- 34d. [Creamy Indian dish]. KORMA. Yum. I usually add extra coconut milk and have it with toasted naan to sop up the sauce. In England, this is usually an item on the kids’ menu at Indian restaurants.
Nicely constructed grid with an enjoyable theme. Four stars.
Zhouqin Burnikel’s USA Today crossword, “Out with It”—Darbyy’s review
Theme: Every answer includes the word OUT before the word IT, meaning that the themers have OUT with IT.
- 20a [“Words of deep affection] – I LOVE YOU TO BITS
- 36a [“Capri and Naples region”] – SOUTHERN ITALY
- 55a [“Opposite of an old soul”] – YOUTHFUL SPIRIT
Relatively simple theme here today, but I enjoyed the theme answers. I got Southern Italy right away, and after that, it was relatively easy to get the next two.
We had a couple of other good duos today. There were two Olympic-ish mentions: one in 51a [“Chloe Dygert’s Olympic team] (USA) and – this is the “ish” – 64a [“Takes the gold”] (WINS). Then, there was the duo of FURbaby/PET references in 40d [“It might cover a cat owner’s pants”] and 44d [“Animal in a family photo”] respectively (and consecutively). If we expand this to animals more generally, we also pick up 33a [“Flying mammal”] in BAT and 65a [“Giraffes have 32”]. Coincidentally, that’s the same amount of TEETH an adult human has.
I feel like I could definitely make at least 2 grocery LISTS (25a [“Grocery shopper’s aids”]) based off of the food- and kitchen-related clues here:
- 2d [“Wine storage area”] CELLAR
- 3d [“____ oil”] CANOLA
- 9d [“Cookie with Forbidden City flavors”] OREO
- 22d [“Sandwich known by its initials”] BLT
- 36d [“Japanese dish served nabemono style”] SUKIYAKI
- 46d [“Egg container”] CARTON
- 16a [“Prepare some jajangmyeon, say”] (OOK
- 19a [“Recipe amts.”] TSPS
- 23a [“Dip for tortilla chips”] SALSA
- 42a [“Chai latte holder”] MUG
- 46a [“Small soup order”] CUP.
I thought that COOK was a nice twist on the oft-seen “have some [insert food item that I will drool over here]” and that CUP was a nice acknowledgement of the fact that there are two soup sizes you can order.
“Out with it” may have been our theme, but I think that the real treasure was the selection of food and wine we filled along the way.
Alex Eaton-Salners’s Universal crossword, “Start with the Basics”— Jim Q’s write-up
An easy peasy puzzle from Alex Eaton-Salners? Unheard of!
THEME: Two-word names/phrases whose first letters are EZ or PZ.
- EMILE ZOLA.
- POLISH ZLOTY.
- PETTING ZOOS.
- (revealer) EASY PEASY.
Hard to see the byline without expecting some sort of curveball. There’s not much of one here, but rather a pleasant scrabbly solve based of a cutesy phrase.
New for me:
KIM Mulkey (I’m terrible with athlete names in general).
Clue for ADAM [Name that sounds like a tiny particle]. SHEESH (even though it TRIPped me UP), PANT LEG (cute visual with the clue), SKIP IT!, and WIN IT ALL.
Coulda done without that plural ADZES hanging out in there.
Impressive construction here. Well done.
Roland Huget’s LA Times crossword, “Musical Keys” – Gareth’s write-up
Roland Huget’s Sunday puzzle features a theme with two disparate parts. All of the theme entries are, broadly, musical, and have a computer key trigram somewhere within. There are quaint jingle ITSTHERE(ALT)HING, jukebox musical SMOKEYJO(ESC)AFE, torturous THECHICK(END)ANCE, early 20th century MEETME(INS)TLOUIS, vintage rap song FORGO(TAB)OUTDRE and even more vintage AUCLAIR(DEL)ALUNE which is not the same as CLAIRDELUNE!
I guess I’m just an old fashioned crossword purist. I don’t think anagrams belong in a puzzle. Rebuses either, for that matter. Didn’t enjoy this at all.
How is that a purist position? Anagrams have been in crosswords for ages.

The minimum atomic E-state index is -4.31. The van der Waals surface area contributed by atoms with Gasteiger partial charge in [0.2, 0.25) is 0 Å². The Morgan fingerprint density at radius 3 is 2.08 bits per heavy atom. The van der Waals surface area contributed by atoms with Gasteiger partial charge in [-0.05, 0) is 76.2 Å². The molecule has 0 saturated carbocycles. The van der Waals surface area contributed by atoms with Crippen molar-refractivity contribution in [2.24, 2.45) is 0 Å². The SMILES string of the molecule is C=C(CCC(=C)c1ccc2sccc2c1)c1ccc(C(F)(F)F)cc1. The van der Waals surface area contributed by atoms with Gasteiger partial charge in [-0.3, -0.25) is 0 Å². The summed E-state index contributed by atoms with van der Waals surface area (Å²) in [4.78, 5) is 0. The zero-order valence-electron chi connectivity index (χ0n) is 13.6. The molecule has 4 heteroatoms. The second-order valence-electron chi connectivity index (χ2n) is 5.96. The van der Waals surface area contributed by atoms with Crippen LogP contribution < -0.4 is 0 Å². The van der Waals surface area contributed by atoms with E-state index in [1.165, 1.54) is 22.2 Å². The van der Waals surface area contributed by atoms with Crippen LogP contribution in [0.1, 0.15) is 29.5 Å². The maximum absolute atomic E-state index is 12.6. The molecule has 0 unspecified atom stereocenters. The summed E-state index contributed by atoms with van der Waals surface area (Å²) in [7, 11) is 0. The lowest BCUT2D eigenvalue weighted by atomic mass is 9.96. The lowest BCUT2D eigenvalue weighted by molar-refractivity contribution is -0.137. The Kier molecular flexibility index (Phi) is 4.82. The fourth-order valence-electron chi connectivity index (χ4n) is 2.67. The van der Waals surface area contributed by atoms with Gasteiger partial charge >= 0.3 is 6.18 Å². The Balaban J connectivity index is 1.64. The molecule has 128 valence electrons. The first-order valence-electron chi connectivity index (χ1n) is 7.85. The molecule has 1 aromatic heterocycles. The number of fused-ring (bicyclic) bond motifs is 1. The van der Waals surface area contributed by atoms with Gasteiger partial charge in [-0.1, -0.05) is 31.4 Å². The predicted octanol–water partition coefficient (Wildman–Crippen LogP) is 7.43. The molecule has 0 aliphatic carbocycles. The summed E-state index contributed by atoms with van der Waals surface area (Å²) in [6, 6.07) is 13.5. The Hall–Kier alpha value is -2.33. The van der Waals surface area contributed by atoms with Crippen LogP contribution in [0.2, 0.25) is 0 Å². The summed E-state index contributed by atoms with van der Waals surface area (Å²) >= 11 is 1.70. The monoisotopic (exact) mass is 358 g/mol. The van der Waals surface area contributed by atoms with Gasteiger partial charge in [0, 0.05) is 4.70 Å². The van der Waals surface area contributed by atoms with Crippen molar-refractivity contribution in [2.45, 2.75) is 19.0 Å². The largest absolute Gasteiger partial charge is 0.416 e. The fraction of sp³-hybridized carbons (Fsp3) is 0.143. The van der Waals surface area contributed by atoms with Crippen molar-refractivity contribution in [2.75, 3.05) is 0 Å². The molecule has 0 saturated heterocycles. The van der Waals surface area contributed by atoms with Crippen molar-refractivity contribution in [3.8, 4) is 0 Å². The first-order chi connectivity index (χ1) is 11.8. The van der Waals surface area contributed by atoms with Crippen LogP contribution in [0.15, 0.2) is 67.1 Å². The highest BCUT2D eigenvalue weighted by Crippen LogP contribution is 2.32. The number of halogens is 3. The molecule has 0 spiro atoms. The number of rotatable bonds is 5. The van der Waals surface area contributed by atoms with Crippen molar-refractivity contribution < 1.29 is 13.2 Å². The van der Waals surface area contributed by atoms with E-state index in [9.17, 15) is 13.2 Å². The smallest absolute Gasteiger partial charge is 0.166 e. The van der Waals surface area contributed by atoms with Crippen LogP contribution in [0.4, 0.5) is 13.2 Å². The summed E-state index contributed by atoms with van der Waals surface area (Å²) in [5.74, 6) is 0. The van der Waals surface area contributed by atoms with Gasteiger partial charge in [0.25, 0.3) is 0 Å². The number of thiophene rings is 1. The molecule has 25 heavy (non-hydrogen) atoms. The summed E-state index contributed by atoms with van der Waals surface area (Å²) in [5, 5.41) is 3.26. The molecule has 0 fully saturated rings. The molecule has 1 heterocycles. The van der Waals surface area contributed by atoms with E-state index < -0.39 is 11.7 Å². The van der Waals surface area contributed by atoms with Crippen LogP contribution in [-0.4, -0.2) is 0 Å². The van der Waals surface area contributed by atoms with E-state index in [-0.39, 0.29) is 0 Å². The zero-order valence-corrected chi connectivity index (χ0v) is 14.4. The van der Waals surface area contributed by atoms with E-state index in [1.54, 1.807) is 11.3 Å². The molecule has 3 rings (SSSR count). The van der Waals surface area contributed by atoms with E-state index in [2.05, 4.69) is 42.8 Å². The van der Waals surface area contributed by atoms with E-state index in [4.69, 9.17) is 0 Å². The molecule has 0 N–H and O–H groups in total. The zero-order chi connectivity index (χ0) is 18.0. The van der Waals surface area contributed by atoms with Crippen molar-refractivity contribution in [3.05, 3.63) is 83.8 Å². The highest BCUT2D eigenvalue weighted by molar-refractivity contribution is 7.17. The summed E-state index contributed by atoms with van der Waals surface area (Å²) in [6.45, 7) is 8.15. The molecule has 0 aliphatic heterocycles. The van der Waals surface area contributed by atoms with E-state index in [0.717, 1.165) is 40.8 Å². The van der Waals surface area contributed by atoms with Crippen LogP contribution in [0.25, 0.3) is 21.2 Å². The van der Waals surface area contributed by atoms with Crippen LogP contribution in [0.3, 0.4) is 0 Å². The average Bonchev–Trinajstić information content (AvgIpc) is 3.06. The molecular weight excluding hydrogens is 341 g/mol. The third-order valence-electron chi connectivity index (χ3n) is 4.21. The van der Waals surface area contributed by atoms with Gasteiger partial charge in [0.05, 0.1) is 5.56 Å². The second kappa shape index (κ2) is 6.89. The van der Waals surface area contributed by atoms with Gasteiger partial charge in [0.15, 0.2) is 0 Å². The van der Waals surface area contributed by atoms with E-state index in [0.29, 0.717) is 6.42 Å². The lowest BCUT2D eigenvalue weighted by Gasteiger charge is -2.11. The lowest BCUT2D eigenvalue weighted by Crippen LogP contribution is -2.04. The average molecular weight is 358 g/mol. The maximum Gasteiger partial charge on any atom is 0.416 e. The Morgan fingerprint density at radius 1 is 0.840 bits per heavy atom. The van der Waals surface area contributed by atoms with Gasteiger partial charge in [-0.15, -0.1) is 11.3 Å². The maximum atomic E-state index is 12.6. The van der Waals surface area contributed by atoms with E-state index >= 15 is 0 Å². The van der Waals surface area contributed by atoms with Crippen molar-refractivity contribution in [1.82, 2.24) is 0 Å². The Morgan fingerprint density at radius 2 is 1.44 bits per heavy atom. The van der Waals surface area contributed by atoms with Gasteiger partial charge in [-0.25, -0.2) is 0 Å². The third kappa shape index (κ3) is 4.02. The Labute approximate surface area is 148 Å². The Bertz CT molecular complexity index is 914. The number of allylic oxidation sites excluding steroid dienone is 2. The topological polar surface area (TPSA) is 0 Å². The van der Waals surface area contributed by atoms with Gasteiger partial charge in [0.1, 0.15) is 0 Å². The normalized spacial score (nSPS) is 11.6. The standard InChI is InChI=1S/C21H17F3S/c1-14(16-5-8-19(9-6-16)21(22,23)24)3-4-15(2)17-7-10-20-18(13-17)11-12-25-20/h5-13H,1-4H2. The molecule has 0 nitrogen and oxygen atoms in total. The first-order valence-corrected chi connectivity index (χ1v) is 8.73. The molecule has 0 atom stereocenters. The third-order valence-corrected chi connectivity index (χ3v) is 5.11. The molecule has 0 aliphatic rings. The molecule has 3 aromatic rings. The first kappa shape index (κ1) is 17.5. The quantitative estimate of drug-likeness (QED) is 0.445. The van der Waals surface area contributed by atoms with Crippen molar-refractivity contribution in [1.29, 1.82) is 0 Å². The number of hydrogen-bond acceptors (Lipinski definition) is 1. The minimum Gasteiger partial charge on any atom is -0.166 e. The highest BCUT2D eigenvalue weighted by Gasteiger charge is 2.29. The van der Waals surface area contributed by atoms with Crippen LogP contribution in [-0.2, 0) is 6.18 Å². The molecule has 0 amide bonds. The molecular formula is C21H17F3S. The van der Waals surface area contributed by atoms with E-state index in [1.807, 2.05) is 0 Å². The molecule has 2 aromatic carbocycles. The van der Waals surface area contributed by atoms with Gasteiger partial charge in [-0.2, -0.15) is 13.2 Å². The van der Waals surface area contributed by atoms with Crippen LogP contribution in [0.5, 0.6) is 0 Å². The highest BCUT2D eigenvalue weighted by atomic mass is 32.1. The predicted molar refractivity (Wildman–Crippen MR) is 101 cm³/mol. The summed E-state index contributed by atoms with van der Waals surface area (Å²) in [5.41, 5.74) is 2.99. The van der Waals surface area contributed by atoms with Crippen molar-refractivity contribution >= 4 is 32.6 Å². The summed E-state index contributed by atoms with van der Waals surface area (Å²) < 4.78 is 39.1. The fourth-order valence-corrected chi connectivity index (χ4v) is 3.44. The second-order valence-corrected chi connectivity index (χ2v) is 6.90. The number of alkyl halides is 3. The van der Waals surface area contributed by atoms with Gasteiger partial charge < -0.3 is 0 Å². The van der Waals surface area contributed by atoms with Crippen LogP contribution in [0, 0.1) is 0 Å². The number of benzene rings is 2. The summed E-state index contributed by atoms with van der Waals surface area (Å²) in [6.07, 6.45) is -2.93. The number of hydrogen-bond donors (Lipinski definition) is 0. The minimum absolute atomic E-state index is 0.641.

Doesn’t feel pure to me either. Huh? Rebuses have been at least a weekly feature for as long as I’ve been doing puzzles. I look forward to them more than anything, in fact, but I’d never dream of turning that personal preference into a rule for others.
This theme was unusual, in that one could have a shot at the long theme entries not only without crossings, but as one’s very first fill. In fact, that could be the easiest way to solve this one, as crossings for other things were much needed. My last to fall was the NE, where I needed lots of help with, say, ELISE, ANI, and a league for Senators.
Minor quibble, but not on the puzzle: the instructions notwithstanding, cryptics are not all anagrams.
NYT: I’m terrible at anagrams, and I’ve never understood why. I’m very good with spatial relationships, and I’ve always figured that should be an advantage with anagrams, but alas …
My anagramming capabilities aside, I found this puzzle fun. I was impressed with all the long anagram entries that were familiar, and the clues that did not seem to be stretching things too far. Appreciated the fact that the puzzle title itself is a pair of anagrams.
Maybe try writing down the original word on paper or in a text file. Eliminate letters after you enter some of the crossings. The resulting blank spaces must contain the remaining letters. Plugging them in may let you see where the anagram is going. At least it sometimes helps me.
NYT: The Anagrams were a nice change of pace for a Sunday, I thought, and in some ways made it easier even though I’m not so good at them. But there were many places I could work by elimination after a few entries and figure out the phrase. And the clues were good.
I felt that Graphically and CALLIGRAPHY was too much of an overlap, with GRAPH being intrinsic to them both. As opposed to say : Foresight and GIFT HORSE, which are really a cool pair.
I was less crazy about some of the fill, like intersecting abbreviations… I understand the constraints, but it does suck some of the joy out of the experience…
NYT: FORESIGHT/GIFT HORSE was brilliant.
MALIGNERS/MEAN GIRLS was pretty good.
The rest? Meh.
LAT: Pointless. Music + keyboard keys with no connection.
WaP0: Ugh. Needed fun clues; there weren’t any.
UCS: Best of the bunch. Especially SHALLOW OTTER. This puzzle had the pizzazz and
wackiness that WaPo was lacking.
NYT: I enjoyed it, basically because I like word-play like anagrams, and agree that FORESIGHT/ GIFT HORSE is brilliant.
LAT: I’d say it just felt flat to me….
They’re good dogs,
NYT Wednesday 9-down “NFL”?
The NFL stages an annual (when there’s not a pandemic) Pro Bowl Game for top players from each conference.